Jerry’s one crazy dude. When he first came to me, in 2000, he was painting only in egg tempera. If you dig this medium, then you know that you have to break eggs, remove the whites, beat the yokes, then apply water and powdered pigment for each color. The result is brilliant color in an extremely durable medium.
This was the medium of the ancient Greeks. It was also that of Thomas Hart Benton, who painted some of his best-known murals in egg tempera. Particularly he painted “The Social History of Missouri” in tempera (using thousands of eggs). This enormous piece, which surrounds one great chamber in the State Capitol Building, illustrates Missouri history–its sacrifices, its violence, its nobility, its corruption–with stunning candor. Of course it freaked out the politicians of the day (1935), who were not the least interested in truth (not that they often are now either), but Benton didn’t give a damn. He painted what he wanted, how he wanted. They threatened to not pay him, he told them to got to hell, they paid.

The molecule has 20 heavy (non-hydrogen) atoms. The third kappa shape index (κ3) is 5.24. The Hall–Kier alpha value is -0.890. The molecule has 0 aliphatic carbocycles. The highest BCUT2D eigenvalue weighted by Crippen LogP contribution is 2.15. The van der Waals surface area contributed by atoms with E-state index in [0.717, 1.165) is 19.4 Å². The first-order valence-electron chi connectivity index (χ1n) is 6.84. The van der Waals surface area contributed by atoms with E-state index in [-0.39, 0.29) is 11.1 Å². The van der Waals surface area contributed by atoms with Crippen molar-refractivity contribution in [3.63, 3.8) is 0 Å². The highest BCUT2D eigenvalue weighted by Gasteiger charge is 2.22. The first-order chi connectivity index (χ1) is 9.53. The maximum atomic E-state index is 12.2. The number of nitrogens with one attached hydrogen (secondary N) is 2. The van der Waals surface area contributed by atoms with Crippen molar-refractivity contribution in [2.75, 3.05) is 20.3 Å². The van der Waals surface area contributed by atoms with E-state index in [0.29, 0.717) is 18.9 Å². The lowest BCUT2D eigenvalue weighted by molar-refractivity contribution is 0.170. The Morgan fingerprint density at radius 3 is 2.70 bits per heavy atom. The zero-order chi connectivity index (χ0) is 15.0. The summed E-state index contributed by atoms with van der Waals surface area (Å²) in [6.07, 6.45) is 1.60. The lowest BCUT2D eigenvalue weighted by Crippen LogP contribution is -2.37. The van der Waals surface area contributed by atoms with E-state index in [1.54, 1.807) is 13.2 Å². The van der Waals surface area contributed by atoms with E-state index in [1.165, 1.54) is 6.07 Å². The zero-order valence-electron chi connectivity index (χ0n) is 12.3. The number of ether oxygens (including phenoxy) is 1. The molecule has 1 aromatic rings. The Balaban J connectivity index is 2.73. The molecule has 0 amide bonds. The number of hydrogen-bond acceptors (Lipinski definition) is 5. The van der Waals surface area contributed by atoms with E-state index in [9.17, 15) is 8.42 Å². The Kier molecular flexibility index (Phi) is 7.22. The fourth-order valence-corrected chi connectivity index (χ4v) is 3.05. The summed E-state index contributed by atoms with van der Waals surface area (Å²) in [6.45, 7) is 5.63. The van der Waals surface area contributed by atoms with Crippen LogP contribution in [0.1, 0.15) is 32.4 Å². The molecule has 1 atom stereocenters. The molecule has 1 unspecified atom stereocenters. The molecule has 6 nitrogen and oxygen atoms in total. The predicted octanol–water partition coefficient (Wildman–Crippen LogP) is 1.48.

Jerry Moon painted in this rare medium that requires such utter discipline and focus. But it took him so long to finish one freaking painting, with those tiny brushes that he used, that at last I talked him into switching to oil. The mixing of colors was faster, and simpler. So he switched, and the painting above reflects the result. Notice the hint of the curvature of the earth in the piece, and how that gives it–along with the perspective–a feeling of enormity, even though this work is only an 18 x 24.
Nice job, Jerry.